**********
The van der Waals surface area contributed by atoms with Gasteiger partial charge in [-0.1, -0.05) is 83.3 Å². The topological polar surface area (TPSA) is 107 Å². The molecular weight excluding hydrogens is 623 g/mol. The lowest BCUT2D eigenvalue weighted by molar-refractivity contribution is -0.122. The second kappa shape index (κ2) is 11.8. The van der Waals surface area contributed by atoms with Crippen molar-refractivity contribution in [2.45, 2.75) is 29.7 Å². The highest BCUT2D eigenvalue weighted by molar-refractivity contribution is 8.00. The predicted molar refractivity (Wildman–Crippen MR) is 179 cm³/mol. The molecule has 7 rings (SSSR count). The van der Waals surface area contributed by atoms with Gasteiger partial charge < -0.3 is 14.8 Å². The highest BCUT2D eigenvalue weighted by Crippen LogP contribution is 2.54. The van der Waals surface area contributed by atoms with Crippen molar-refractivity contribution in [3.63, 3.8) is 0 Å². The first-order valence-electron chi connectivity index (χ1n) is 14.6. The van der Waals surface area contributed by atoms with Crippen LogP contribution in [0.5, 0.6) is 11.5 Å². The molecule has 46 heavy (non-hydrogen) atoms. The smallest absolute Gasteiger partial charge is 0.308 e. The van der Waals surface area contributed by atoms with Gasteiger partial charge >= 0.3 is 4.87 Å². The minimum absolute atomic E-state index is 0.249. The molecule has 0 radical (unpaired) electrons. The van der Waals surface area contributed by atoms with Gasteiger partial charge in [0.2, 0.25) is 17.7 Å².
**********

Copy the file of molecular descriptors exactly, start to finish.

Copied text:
The van der Waals surface area contributed by atoms with Gasteiger partial charge in [-0.1, -0.05) is 83.3 Å². The topological polar surface area (TPSA) is 107 Å². The molecular weight excluding hydrogens is 623 g/mol. The lowest BCUT2D eigenvalue weighted by molar-refractivity contribution is -0.122. The second kappa shape index (κ2) is 11.8. The van der Waals surface area contributed by atoms with Crippen molar-refractivity contribution in [2.45, 2.75) is 29.7 Å². The highest BCUT2D eigenvalue weighted by molar-refractivity contribution is 8.00. The predicted molar refractivity (Wildman–Crippen MR) is 179 cm³/mol. The molecule has 7 rings (SSSR count). The van der Waals surface area contributed by atoms with Gasteiger partial charge < -0.3 is 14.8 Å². The highest BCUT2D eigenvalue weighted by Crippen LogP contribution is 2.54. The van der Waals surface area contributed by atoms with Crippen molar-refractivity contribution in [3.63, 3.8) is 0 Å². The first-order valence-electron chi connectivity index (χ1n) is 14.6. The van der Waals surface area contributed by atoms with Crippen LogP contribution in [0.5, 0.6) is 11.5 Å². The molecule has 46 heavy (non-hydrogen) atoms. The smallest absolute Gasteiger partial charge is 0.308 e. The van der Waals surface area contributed by atoms with Gasteiger partial charge >= 0.3 is 4.87 Å². The minimum absolute atomic E-state index is 0.249. The molecule has 0 radical (unpaired) electrons. The van der Waals surface area contributed by atoms with Gasteiger partial charge in [0.2, 0.25) is 17.7 Å².